Corruption occurs regularly under mass incarceration, a system where it is absolutely normal for a man like Gerard Puana to be convicted and incarcerated with shoddy evidence, in which poverty is criminalized through dozens of unequally applied county and state laws, and where corporate prisons expand profits and build immigrant detention centers while successful community-based safety and education programs are chronically underfunded.

Transformative bills were passed by the 2019 Legislature regarding criminal justice, which represent a small step toward repairing a deeply flawed and inequitable system. They include independent oversight of the police, the Department of Public Safety, and major changes to our bail procedures.

These actions must be commended, as they are the result of decades of study and advocacy. They are long overdue as a result of human rights violations in our prisons and jails. Advocates have to thank the Kealoha corruption trial more than the Legislature.

Change is coming in part because of the timing of a massive corruption debacle in Honolulu that has shed light on decades of terrible behavior by powerful people in the sprawling criminal justice system. That sort of corruption does not occur in a vacuum.

Halawa Prison from Red Hill.
Halawa Correctional Facility. The author seeks major criminal justice reform. Cory Lum/Civil Beat/2016

The long overdue attention to systemic racism inherent in American mass incarceration has begun to change our attitudes about public safety. It is now common knowledge that mass incarceration has roots in the disenfranchisement of African Americans, native peoples, and those deemed illegal immigrants. This understanding is the result of difficult, diligent work by academics, cultural practitioners, and artists.

The parallel interrogation of mass incarceration in the Pacific is currently underway. It is politically inconvenient in this state to raise the issue of corporate prisons, despite the culture shifting significantly in recent years.

Now is the time to articulate a better system before the next state budget crisis empties funds directed to the Department of Public Safety, before the next corruption scandal erupts, and before legal settlements based in human rights violations are enforced. We must demand that every dollar saved on criminal justice should be spent on repairing bad law from the last several decades. We must do everything we can to reduce the inmate population while promoting public safety.

The Problem Of Private Prisons

A history lesson: The state of Hawaii has housed inmates in corporate prisons since 1994, when it entered into a contract with Corrections Corporation of America, which later rebranded itself as Core Civic. The CCA was allowed to choose whom it housed from among the state’s male and female inmate populations, shuttling them across facilities in Alabama, Arizona, California, Colorado, Florida, Minnesota, Mississippi, Montana and New Jersey.

In 2008, the women who were sent to private prisons were brought home after lawsuits regarding sexual assault by guards. Most of the male paahao (prisoners) were eventually consolidated in Saguaro. Most of the paahao in Arizona were convicted of class-C felonies, usually non-violent drug-related offenses. Core Civic also operates numerous immigrant detention centers and has seen its stock ascend since the beginning of the Trump administration.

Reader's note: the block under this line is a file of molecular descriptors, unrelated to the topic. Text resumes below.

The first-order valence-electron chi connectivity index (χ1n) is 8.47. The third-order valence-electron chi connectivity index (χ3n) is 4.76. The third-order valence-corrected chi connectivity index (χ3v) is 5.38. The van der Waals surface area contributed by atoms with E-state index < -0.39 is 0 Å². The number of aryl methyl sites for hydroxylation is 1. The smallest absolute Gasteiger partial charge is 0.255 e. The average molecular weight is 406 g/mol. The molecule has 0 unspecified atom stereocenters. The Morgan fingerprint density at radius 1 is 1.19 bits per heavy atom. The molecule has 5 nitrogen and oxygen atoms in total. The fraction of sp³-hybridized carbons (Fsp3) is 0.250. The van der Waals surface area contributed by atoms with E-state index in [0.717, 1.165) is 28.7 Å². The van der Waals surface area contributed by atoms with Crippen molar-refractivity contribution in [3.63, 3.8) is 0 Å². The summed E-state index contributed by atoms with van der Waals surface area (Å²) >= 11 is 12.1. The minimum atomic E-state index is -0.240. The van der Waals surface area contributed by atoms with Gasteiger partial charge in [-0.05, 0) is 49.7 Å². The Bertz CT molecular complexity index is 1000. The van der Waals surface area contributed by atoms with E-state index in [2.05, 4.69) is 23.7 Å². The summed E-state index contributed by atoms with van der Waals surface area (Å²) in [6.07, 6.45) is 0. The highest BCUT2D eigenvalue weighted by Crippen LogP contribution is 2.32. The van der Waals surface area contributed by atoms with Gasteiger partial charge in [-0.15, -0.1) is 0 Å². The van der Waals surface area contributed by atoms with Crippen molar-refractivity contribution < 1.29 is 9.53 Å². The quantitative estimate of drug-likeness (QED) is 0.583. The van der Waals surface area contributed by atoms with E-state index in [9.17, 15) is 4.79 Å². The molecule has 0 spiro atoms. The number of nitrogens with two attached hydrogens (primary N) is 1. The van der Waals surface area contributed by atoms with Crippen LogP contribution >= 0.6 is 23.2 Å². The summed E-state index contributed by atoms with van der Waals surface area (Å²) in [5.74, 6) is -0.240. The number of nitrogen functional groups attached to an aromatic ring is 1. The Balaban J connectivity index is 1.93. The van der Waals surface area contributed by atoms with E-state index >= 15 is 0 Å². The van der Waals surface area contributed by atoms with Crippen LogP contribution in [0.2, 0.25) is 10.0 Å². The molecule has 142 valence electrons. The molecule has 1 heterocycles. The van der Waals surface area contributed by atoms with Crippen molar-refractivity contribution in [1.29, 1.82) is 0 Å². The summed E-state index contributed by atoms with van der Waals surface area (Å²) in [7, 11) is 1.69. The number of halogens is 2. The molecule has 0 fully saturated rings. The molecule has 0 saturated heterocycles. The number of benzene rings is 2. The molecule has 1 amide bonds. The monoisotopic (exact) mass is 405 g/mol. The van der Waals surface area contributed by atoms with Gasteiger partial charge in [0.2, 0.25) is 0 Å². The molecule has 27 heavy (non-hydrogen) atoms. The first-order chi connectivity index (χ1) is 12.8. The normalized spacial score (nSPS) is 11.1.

It is politically inconvenient in this state to raise the issue of corporate prisons.

From the perspective of a private prison corporation that could sell the state a contract to house its prisoners without actually fixing its issues, Hawaii remains the perfect customer. Because facilities have deteriorated in Hawaii since 1994, the contract has expanded under every state governor since its inception.

Several state audits and task force reports have slammed the private prison arrangement. Death, sex assault, riots and criminal behavior by guards have become common in local news. Using the state’s data, we know that approximately half the inmates at Oahu Community Correctional Center in Kalihi are incarcerated because they cannot afford bail — not because they are dangerous or a flight risk — simply because they are poor.

Private prisons depend on a system that is overcrowded, inefficient, and lacking oversight. Despite decades of data, in 2014, the Legislature allowed for a new facility to be built on Oahu for the amount of $498 million on a loan.

The plan expands mass incarceration while the rest of the free world is reducing it, and betrays the intersecting local values of community development and environmental protection.

We must change the law. Lessons from around the world are unanimous: mass incarceration does not work to make communities safe. What does work are collaborative, community-based restorative justice programs; youth programs; evidence-based models for rehabilitation; addiction treatment; job training; the zealous preservation of due process; and traditional cultural practices that perpetuate a sense of belonging and pride.

In communities where basic human needs are met, crime is rare. For the small percentage of people who are a legitimate danger to society, Hawaii should maintain small, well-managed prisons.

Now is the time to end mass incarceration in Hawaii. The recent bills by the Legislature are a first step. When enacted, the state will save millions and crime will decrease, as has been accomplished in other states. Those savings should go back to educating keiki, victim funds, alternatives to incarceration, the preservation of our islands, and the advancement of local values in the 21st century.

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